SOCIAL SERVICE DEPARTMENT

Frequently Asked Questions

1.      What does a caseworker in the Social Service Department do?
A caseworker is the job title the department gives to its probation officers.  A caseworker develops and implements an individualized supervision plan for each offender.  The caseworker determines the frequency of contact and the degree of services based on the conditions and penalties imposed by the court and a thorough assessment of the offender.  These assessments include severity of the current offense, prior offenses, if any, history of substance abuse, mental health issues, employment, education, and family situations.

2.     Are offenders “getting off easy” by being placed under community supervision and monitored by the Social Service Department? 

This impression comes from the perspective that all offenders need to be punished by incarceration. Primarily, the goal is to ensure public safety by changing the offender into a law-abiding member of society and this can be achieved with strict and effective supervision. The Social Service Department has the capacity and authority to hold offenders accountable for their actions. The offender is required to make restitution to the individual or community harmed by his or her offense.  Offenders also engage with community resources where they receive educational and employment mentoring opportunities and substance abuse counseling.  These types of intervention strategies prepare offenders for useful citizenship and help them to become productive and positive community members.  
 

3.     What is a Victim Impact Panel?

The DUI Victim Impact Panel is a one time awareness program ordered by the court for offenders who have been convicted of misdemeanor Driving Under the Influence of alcohol or other drugs. The panels consist of a non-confrontational presentation by trauma/crime victims telling their own personal stories of how impaired drivers forever changed their lives. The panel presents a unique perspective to the offender that is often overlooked. There is a fee for offenders to attend this panel.

4.     If I am sentenced to conditional discharge, is it a conviction on my criminal record? 

Yes, it is.

5.     If I am sentenced to court supervision, is it a conviction on my criminal record?

Yes, it will remain on the official court record unless you are eligible to request that your case be expunged, or deleted, from the official court record.  If your court supervision is satisfactorily terminated by the judge, you are eligible to apply to have the record related to your case expunged from the official record one year later. You should contact the clerk of the Circuit Court of Cook County for expungement procedures and costs.  If you do not apply for expungement, the official court record will show that you were sentenced to a disposition of court supervision.

If your supervisions is terminated unsatisfactorily by the judge, you are not eligible to have the official court record expunged.

6.     What should I do if I missed an appointment with my caseworker or if I miss a court appearance?

You should immediately call your caseworker to reschedule a missed appointment. Failure to do so can result in your case being violated.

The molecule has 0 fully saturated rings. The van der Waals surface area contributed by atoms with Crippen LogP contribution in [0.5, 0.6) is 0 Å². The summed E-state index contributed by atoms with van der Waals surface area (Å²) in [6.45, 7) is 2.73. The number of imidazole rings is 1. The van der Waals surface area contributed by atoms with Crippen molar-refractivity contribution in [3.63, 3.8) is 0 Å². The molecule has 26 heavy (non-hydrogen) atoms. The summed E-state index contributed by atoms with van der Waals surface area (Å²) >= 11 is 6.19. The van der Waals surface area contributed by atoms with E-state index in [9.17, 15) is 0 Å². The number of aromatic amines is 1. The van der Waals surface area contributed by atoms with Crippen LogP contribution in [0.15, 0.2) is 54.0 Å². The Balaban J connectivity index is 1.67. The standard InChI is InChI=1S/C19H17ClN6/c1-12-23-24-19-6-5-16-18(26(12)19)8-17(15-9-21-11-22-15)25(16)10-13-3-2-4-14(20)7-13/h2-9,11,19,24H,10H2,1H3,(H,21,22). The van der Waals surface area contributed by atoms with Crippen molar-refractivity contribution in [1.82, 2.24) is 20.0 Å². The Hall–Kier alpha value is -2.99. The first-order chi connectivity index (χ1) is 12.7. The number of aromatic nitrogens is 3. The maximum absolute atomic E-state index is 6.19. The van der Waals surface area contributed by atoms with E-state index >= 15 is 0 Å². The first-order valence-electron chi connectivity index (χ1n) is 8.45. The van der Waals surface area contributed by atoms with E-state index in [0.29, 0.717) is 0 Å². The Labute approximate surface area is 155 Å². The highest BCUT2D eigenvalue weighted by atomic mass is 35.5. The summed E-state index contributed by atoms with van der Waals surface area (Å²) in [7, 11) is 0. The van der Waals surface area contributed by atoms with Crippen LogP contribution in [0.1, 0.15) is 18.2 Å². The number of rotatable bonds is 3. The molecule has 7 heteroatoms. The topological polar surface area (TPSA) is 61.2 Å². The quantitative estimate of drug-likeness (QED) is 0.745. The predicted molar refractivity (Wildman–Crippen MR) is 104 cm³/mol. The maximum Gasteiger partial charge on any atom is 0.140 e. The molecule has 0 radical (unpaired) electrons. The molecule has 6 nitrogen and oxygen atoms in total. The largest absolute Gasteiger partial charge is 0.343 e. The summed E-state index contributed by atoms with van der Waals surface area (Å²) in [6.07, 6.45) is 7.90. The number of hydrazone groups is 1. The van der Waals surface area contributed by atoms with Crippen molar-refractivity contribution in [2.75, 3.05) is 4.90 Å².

If you miss a court appearance, contact your caseworker and request a check of the status of your case with the Clerk of the Circuit Court. You will then be instructed on the best way to proceed to bring your case back before the court.

7.         What happens if an offender doesn't follow his or her court order?

If an offender does not comply with the conditions of the court order and the requirements of the Social Service Department, his or her case will be returned to court for a violation hearing.  At this hearing, the judge determines if the case should be continued to allow additional time to achieve compliance (this could be due to unforeseeable circumstances), or determines that the offender is indeed in violation of the original court order.  If the offender is present in court, the judge makes a decision at that time.  If the offender is not present in court, a warrant may be issued for the offender’s arrest.

8.     If I change my address while under the authority of the Circuit Court of Cook County Social Service Department, am I required to notify the department?

Yes, regardless of the type of sentence you are serving, you must contact the Social Service Department immediately. Failure to do so may cause you to miss an appointment, payment, or court date, which can violate your case.

9.     If I get arrested on a new offense or receive a ticket for Driving Under the Influence or Driving with Revoked License, what will happen?

The first thing you need to do is notify your caseworker of your recent arrest.  Regardless whether you choose to tell your caseworker, your new arrest will become apparent within a short period of time when your caseworker conducts the routine arrest checks on all offenders. It is in your best interest to contact your caseworker as soon as possible.  Your caseworker will then prepare notification to the court of your new arrest and will set a court date for you to appear on a violation of your sentence. The judge will make a determination based on the circumstances of your arrest.

10.  Am I allowed to travel while I am under the authority of the Circuit Court of Cook County Social Service Department?

Before you make any travel arrangements to travel outside of the State of Illinois, you and your caseworker will need to file a motion before the court to request permission to travel. You will need to provide where you are planning to travel, the dates of travel, where you will be staying, and the reason you wish to travel. The judge will make a determination regarding your travel plans.

Copyright 2014 by Circuit Court of Cook County